4-Levinas and Derrida on Eating (Well)

4-Levinas and Derrida on Eating (Well)

4-Levinas and Derrida on Eating (Well)

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Erica Schiller Freeman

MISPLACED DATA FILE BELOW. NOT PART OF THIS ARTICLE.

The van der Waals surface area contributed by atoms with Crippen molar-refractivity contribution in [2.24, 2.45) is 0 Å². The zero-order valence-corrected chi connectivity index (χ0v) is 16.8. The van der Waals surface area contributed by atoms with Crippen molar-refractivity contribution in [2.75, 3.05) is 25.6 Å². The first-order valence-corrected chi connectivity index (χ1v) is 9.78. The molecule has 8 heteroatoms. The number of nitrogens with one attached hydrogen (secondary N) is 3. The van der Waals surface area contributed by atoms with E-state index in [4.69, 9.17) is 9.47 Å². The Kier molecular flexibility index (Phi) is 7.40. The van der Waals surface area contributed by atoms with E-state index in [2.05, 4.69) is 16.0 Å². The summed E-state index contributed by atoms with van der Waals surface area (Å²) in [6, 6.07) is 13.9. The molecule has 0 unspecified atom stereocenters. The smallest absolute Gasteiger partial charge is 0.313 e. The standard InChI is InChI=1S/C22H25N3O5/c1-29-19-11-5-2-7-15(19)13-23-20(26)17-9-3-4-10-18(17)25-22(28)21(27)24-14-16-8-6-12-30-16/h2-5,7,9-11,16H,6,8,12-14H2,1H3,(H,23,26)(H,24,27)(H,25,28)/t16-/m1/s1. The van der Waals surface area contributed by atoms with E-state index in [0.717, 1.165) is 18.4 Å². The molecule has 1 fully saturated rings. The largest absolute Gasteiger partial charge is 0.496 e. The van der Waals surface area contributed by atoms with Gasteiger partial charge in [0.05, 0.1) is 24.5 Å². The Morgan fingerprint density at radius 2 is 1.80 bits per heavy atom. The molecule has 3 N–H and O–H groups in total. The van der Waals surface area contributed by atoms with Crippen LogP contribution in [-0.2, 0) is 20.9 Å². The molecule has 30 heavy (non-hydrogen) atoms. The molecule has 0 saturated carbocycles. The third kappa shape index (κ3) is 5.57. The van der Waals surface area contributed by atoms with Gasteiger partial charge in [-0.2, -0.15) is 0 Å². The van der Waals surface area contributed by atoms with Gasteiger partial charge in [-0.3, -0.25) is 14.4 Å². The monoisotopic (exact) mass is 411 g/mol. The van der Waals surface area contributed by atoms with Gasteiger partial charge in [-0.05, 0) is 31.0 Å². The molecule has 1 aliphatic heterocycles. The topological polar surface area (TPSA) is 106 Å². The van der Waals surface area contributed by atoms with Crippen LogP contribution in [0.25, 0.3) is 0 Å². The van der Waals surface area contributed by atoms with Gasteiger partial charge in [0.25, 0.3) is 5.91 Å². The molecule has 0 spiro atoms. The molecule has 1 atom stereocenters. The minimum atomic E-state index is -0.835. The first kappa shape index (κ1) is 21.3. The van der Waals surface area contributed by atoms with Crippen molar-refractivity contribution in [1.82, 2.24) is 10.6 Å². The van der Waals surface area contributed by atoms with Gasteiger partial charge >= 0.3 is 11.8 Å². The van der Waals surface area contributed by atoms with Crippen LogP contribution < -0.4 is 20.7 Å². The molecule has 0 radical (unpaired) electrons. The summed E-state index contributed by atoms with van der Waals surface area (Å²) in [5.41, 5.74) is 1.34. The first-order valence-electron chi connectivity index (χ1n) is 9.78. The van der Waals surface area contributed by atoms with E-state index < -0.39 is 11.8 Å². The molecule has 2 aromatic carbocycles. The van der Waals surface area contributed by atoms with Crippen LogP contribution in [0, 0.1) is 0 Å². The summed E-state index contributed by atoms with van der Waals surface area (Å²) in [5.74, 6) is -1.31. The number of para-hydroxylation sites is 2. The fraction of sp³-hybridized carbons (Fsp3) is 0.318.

Levinas famously critiqued Heidegger’s account of the human by stating that Dasein is never hungry. This observation is meant to summarize Heidegger’s ethics and also expose its dangerous limitation. Heidegger’s ethics is ultimately, according to Levinas, self-centered. Our conscience discloses nothing more than a duty to self (Heidegger, 1927/1962). Kantian ethics fares no better. As is shown clearly in his 1797 essay, “A supposed right to lie from philanthropy,” Kant elevates fidelity to reason’s universal demand above the needs of the singular other. Levinas takes the ubiquity of the experience of hunger and its relationship to vulnerability, need, affectivity, and embodiment as the key not only to a new account of the human that allegedly overcomes the limitations of his predecessors’ accounts but also to a truly other-centered ethics, where ethics is defined as prereflective response to the face of the other.